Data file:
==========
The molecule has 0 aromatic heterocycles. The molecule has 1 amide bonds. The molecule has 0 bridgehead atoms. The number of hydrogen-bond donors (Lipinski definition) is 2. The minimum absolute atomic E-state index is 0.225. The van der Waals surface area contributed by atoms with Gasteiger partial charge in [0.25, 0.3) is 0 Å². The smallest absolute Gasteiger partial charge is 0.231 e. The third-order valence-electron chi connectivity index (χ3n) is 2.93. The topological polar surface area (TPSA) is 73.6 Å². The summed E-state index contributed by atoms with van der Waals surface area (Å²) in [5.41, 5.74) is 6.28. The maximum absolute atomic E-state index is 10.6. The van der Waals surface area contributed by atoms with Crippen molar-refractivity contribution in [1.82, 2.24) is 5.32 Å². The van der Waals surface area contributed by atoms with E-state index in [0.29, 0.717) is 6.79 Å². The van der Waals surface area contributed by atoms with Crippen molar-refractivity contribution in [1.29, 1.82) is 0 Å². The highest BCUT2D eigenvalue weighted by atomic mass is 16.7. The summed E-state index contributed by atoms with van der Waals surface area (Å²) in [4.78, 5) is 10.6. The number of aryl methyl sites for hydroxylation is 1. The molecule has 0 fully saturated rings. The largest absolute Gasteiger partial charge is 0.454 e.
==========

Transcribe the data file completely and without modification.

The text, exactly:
The molecule has 0 aromatic heterocycles. The molecule has 1 amide bonds. The molecule has 0 bridgehead atoms. The number of hydrogen-bond donors (Lipinski definition) is 2. The minimum absolute atomic E-state index is 0.225. The van der Waals surface area contributed by atoms with Gasteiger partial charge in [0.25, 0.3) is 0 Å². The smallest absolute Gasteiger partial charge is 0.231 e. The third-order valence-electron chi connectivity index (χ3n) is 2.93. The topological polar surface area (TPSA) is 73.6 Å². The summed E-state index contributed by atoms with van der Waals surface area (Å²) in [5.41, 5.74) is 6.28. The maximum absolute atomic E-state index is 10.6. The van der Waals surface area contributed by atoms with Crippen molar-refractivity contribution in [1.82, 2.24) is 5.32 Å². The van der Waals surface area contributed by atoms with E-state index in [0.29, 0.717) is 6.79 Å². The van der Waals surface area contributed by atoms with Crippen molar-refractivity contribution in [1.29, 1.82) is 0 Å². The highest BCUT2D eigenvalue weighted by atomic mass is 16.7. The summed E-state index contributed by atoms with van der Waals surface area (Å²) in [4.78, 5) is 10.6. The number of aryl methyl sites for hydroxylation is 1. The molecule has 0 fully saturated rings. The largest absolute Gasteiger partial charge is 0.454 e.